Re: ping bob.taylor

      I must admit, I was thinking of dig rather then ping then realised that could be taken in bad taste.

      1. Anonymous Coward
        Anonymous Coward

        Re: ping bob.taylor

        You must be new here.

        Downvote for failure to make a dark, nerdy pun.

    2. Tweetiepooh

      Re: ping bob.taylor

      More like

      Destination Host Unreachable

  11. macjules Silver badge

    A great man who will be sadly missed.

    As for "It was this computer that, in 1979, inspired Steve Jobs to commission a mouse-driven graphical operating system for the Apple Lisa, just like PARC's design.", that is about the most polite way of putting it that I have ever heard.

  12. DJV Silver badge

    RIP a great Wizard

    Ah, will have to go and read Where Wizards Stay Up Late again...

  13. ChrisPv

    RIP.

    The true pioneer.

    Note: Is sad that The Register perpetuates the myth of Apple and Microsoft both stealing. Apparently good story always trumph the truth, even in 80s.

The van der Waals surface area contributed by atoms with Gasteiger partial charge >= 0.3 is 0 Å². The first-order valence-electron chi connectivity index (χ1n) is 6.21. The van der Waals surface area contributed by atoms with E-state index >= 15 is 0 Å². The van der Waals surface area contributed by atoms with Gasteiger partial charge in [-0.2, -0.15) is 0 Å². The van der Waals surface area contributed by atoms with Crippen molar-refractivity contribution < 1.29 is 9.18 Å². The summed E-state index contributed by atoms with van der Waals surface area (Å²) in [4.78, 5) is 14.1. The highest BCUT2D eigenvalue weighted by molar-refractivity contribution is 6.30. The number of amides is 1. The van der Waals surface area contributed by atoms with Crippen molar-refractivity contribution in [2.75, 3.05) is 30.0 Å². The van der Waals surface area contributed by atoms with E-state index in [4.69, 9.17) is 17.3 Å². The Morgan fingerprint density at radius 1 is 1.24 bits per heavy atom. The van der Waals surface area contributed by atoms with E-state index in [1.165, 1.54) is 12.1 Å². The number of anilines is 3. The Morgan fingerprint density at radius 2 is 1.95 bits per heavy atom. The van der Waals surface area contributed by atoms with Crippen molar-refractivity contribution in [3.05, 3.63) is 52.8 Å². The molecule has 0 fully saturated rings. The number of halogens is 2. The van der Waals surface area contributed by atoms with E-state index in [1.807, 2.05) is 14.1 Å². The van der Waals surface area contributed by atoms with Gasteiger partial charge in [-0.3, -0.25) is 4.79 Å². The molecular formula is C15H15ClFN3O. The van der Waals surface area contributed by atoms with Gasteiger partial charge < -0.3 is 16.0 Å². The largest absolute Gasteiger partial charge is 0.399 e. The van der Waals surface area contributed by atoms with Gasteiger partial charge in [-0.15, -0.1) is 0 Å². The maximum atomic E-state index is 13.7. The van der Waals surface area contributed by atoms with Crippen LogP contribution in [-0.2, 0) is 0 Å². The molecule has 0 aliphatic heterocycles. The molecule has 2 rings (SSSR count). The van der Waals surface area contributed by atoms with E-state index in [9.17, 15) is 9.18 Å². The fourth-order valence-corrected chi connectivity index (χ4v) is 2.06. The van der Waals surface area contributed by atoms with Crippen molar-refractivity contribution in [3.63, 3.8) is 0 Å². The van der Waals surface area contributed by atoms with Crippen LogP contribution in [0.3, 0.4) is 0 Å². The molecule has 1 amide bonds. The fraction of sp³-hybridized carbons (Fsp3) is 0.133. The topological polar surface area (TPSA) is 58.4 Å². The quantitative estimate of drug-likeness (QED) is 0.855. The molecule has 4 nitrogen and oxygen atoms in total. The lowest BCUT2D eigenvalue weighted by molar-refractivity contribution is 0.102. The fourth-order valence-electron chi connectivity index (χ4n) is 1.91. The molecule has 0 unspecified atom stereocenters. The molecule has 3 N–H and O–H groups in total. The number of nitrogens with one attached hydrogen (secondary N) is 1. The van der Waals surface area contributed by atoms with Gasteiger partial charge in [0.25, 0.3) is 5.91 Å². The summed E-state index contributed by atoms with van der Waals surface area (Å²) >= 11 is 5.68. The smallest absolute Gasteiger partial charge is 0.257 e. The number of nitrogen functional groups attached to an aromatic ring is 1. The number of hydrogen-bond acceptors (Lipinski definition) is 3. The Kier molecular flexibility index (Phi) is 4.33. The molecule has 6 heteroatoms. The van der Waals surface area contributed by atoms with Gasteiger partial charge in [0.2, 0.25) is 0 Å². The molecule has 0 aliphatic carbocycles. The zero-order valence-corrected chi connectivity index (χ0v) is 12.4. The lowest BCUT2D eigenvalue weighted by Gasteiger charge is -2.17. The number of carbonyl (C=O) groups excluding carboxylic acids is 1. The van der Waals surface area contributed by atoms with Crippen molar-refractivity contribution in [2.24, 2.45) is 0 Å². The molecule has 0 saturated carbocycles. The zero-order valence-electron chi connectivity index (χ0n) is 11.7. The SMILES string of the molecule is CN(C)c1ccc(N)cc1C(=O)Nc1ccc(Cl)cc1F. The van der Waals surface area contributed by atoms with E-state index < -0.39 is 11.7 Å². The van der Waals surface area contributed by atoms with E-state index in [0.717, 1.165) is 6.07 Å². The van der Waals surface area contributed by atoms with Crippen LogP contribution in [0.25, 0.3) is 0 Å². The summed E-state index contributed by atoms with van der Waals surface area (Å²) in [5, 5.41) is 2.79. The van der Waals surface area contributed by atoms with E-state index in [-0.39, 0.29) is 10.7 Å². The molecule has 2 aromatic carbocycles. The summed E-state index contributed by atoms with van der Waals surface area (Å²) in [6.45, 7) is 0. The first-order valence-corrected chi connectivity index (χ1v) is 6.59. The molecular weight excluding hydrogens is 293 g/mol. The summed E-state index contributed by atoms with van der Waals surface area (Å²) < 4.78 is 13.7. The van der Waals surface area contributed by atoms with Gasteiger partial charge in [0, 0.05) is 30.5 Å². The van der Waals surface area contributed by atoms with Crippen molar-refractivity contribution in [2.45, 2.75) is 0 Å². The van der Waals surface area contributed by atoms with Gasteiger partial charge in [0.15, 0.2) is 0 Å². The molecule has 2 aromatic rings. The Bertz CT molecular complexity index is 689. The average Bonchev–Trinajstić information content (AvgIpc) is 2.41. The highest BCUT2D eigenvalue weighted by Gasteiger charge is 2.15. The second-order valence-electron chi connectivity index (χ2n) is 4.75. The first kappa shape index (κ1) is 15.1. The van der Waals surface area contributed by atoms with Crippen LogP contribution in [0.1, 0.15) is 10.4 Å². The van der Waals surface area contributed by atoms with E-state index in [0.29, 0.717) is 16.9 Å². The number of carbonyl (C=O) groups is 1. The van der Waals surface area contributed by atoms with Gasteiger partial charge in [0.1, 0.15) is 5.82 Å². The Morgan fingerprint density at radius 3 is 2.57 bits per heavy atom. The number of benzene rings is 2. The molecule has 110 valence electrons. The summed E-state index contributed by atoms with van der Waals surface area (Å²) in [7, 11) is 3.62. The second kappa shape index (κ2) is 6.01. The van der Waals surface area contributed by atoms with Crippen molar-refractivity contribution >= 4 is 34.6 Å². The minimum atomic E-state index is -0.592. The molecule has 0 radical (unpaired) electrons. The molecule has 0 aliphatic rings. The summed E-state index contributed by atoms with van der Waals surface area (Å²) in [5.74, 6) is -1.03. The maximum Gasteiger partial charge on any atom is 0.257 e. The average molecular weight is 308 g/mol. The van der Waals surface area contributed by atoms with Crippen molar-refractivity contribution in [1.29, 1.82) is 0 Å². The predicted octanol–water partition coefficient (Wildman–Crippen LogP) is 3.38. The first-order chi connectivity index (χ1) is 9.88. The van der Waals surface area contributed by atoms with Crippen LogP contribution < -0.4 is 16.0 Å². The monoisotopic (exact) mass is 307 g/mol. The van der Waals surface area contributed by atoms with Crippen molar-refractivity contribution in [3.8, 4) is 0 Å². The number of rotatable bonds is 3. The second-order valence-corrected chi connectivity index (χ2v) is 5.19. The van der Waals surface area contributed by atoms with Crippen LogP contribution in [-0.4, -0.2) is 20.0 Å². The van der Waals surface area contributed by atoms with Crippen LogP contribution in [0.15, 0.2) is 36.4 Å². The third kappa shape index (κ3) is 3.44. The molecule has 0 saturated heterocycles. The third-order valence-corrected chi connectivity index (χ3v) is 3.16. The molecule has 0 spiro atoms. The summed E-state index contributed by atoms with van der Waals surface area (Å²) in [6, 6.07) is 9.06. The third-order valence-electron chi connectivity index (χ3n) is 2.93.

Apple - Jobs specifically - got deal from Xerox to view their work and use their ideas. Xerox got pre-IPO Apple stock as compensation. Great deal for Apple, but deal nevertheless.

  14. John Savard Silver badge

    I remember using AltaVista before this "Google" thing started getting popular.

    And, of course, we're all immensely indebted to him for our computers with graphical operating systems and for the Internet.

  15. jimdandy
    Windows

    Old guys, old shit. It's only history and nobody under 50 even knows what that is (beyond a few years).

    But they will learn, one of these days.

  16. Anonymous Coward
    Anonymous Coward

    Dealers of lightning

    I had just completed reading the book "Dealers of Lightning", which is about the extraordinary work done at Xerox-PARC. And Bob Taylor is the hero of the book. Truly inspiring characters.